I was taking a look back at this post about the Hypothesis IPA label, and I noticed that for some reason I had neglected one of the molecules that appeared there.
Not sure why (or how) I missed it, but let’s quickly clear that up right here, right now.
The third molecule looks much simpler than the others, and Chemsketch reveals it to be niacinamide (amongst other, possible names).
If you know a little about amides, you’ll know that they can be classified as derivatives of acids, where the -OH part of the carboxylic acid group has been replaced by -NH2. In this case, the corresponding acid is niacin, or nicotinic acid.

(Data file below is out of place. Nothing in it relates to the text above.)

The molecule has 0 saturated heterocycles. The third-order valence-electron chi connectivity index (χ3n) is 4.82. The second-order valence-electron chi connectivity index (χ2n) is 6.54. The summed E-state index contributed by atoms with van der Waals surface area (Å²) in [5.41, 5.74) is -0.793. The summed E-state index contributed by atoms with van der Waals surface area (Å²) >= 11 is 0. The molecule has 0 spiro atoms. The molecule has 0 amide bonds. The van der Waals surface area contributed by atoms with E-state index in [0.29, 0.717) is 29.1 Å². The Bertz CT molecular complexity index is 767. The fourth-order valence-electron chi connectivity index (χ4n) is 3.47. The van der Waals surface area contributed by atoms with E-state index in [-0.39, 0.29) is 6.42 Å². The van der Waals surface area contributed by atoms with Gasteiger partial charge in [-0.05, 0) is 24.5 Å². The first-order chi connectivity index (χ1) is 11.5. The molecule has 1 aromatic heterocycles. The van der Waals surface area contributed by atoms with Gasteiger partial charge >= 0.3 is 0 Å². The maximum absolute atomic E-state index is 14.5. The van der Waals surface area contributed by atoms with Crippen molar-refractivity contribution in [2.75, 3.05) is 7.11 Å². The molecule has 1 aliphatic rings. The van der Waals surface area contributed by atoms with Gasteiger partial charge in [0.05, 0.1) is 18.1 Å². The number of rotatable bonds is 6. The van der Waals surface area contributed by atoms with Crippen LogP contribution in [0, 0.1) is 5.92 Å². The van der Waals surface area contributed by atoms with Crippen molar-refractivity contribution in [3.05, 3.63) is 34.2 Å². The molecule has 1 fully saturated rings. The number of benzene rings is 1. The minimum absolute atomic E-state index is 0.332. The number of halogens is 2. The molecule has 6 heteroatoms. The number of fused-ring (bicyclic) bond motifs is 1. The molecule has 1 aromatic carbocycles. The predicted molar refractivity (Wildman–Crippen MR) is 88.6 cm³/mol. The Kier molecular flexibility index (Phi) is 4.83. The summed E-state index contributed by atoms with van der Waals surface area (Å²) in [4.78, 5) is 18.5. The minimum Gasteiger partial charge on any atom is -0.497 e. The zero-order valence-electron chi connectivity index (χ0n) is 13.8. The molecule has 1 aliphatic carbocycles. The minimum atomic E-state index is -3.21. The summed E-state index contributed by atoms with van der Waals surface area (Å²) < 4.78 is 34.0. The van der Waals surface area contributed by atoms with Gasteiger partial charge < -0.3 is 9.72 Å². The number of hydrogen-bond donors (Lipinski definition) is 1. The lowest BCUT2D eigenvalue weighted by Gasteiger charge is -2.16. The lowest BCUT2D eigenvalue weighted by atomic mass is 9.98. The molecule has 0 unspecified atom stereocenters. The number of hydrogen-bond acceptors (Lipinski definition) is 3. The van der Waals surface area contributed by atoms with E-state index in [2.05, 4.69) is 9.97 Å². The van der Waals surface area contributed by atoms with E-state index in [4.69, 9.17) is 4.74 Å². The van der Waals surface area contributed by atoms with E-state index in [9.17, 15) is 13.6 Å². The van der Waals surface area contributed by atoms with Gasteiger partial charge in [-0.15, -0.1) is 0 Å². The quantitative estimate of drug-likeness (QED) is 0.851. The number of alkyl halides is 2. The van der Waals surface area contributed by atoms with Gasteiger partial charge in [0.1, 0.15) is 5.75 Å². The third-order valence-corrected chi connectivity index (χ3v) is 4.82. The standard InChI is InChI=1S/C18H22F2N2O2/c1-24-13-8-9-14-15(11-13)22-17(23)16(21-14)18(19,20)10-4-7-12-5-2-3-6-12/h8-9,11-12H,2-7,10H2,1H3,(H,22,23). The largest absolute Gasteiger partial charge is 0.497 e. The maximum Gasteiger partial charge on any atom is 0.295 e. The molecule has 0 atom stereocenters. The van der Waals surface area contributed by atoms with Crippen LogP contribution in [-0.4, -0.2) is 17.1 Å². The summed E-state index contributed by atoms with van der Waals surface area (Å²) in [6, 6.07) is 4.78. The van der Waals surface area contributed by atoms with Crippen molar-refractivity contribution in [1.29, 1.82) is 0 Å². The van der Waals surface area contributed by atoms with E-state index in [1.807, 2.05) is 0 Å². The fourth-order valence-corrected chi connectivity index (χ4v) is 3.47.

Niacin is also known as vitamin B3, and is another of the B vitamins that comes in plentiful supply in yeast, and hence finds it way into beer. Niacin is most commonly used to increase level of good cholesterol (HDL) in blood, often in the form of the prescription Niaspan, that offers a controlled release of niacin over a number of hours. The controlled release aids the reduction the unpleasant ‘flushing’ side-effect that many consumers of the drug suffer with.